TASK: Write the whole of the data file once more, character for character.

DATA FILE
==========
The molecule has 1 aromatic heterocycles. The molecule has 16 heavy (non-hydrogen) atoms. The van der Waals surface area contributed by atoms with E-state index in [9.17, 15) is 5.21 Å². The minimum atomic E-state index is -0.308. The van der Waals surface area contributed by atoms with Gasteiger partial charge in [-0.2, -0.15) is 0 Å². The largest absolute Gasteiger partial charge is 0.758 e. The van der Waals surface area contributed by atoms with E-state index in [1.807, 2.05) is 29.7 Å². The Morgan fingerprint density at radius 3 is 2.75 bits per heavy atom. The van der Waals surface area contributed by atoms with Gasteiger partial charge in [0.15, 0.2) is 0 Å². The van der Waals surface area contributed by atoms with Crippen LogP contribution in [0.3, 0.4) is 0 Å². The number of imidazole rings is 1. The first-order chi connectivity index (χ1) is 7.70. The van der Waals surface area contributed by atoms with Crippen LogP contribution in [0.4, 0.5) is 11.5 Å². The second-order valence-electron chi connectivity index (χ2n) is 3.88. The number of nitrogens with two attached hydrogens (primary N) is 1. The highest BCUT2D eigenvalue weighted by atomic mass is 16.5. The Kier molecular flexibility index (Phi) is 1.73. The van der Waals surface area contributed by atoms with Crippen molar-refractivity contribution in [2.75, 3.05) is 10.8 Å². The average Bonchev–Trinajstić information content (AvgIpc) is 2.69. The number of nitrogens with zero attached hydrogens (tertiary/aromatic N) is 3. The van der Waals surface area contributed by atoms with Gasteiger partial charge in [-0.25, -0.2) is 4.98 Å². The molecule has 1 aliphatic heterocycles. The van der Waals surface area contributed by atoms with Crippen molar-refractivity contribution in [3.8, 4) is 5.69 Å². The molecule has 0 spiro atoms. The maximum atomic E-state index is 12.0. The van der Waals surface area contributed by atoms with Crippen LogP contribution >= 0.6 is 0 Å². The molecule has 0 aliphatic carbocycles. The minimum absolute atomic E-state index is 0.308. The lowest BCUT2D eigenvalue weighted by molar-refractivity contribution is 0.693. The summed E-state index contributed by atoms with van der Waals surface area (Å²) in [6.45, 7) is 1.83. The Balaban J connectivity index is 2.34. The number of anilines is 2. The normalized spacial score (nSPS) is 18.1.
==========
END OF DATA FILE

The molecule has 1 aromatic heterocycles. The molecule has 16 heavy (non-hydrogen) atoms. The van der Waals surface area contributed by atoms with E-state index in [9.17, 15) is 5.21 Å². The minimum atomic E-state index is -0.308. The van der Waals surface area contributed by atoms with Gasteiger partial charge in [-0.2, -0.15) is 0 Å². The largest absolute Gasteiger partial charge is 0.758 e. The van der Waals surface area contributed by atoms with E-state index in [1.807, 2.05) is 29.7 Å². The Morgan fingerprint density at radius 3 is 2.75 bits per heavy atom. The van der Waals surface area contributed by atoms with Gasteiger partial charge in [0.15, 0.2) is 0 Å². The van der Waals surface area contributed by atoms with Crippen LogP contribution in [0.3, 0.4) is 0 Å². The number of imidazole rings is 1. The first-order chi connectivity index (χ1) is 7.70. The van der Waals surface area contributed by atoms with Crippen LogP contribution in [0.4, 0.5) is 11.5 Å². The second-order valence-electron chi connectivity index (χ2n) is 3.88. The number of nitrogens with two attached hydrogens (primary N) is 1. The highest BCUT2D eigenvalue weighted by atomic mass is 16.5. The Kier molecular flexibility index (Phi) is 1.73. The van der Waals surface area contributed by atoms with Crippen molar-refractivity contribution in [2.75, 3.05) is 10.8 Å². The average Bonchev–Trinajstić information content (AvgIpc) is 2.69. The number of nitrogens with zero attached hydrogens (tertiary/aromatic N) is 3. The van der Waals surface area contributed by atoms with Gasteiger partial charge in [-0.25, -0.2) is 4.98 Å². The molecule has 1 aliphatic heterocycles. The van der Waals surface area contributed by atoms with Crippen molar-refractivity contribution in [3.8, 4) is 5.69 Å². The molecule has 0 spiro atoms. The maximum atomic E-state index is 12.0. The van der Waals surface area contributed by atoms with Crippen LogP contribution >= 0.6 is 0 Å². The molecule has 0 aliphatic carbocycles. The minimum absolute atomic E-state index is 0.308. The lowest BCUT2D eigenvalue weighted by molar-refractivity contribution is 0.693. The summed E-state index contributed by atoms with van der Waals surface area (Å²) in [6.45, 7) is 1.83. The Balaban J connectivity index is 2.34. The number of anilines is 2. The normalized spacial score (nSPS) is 18.1.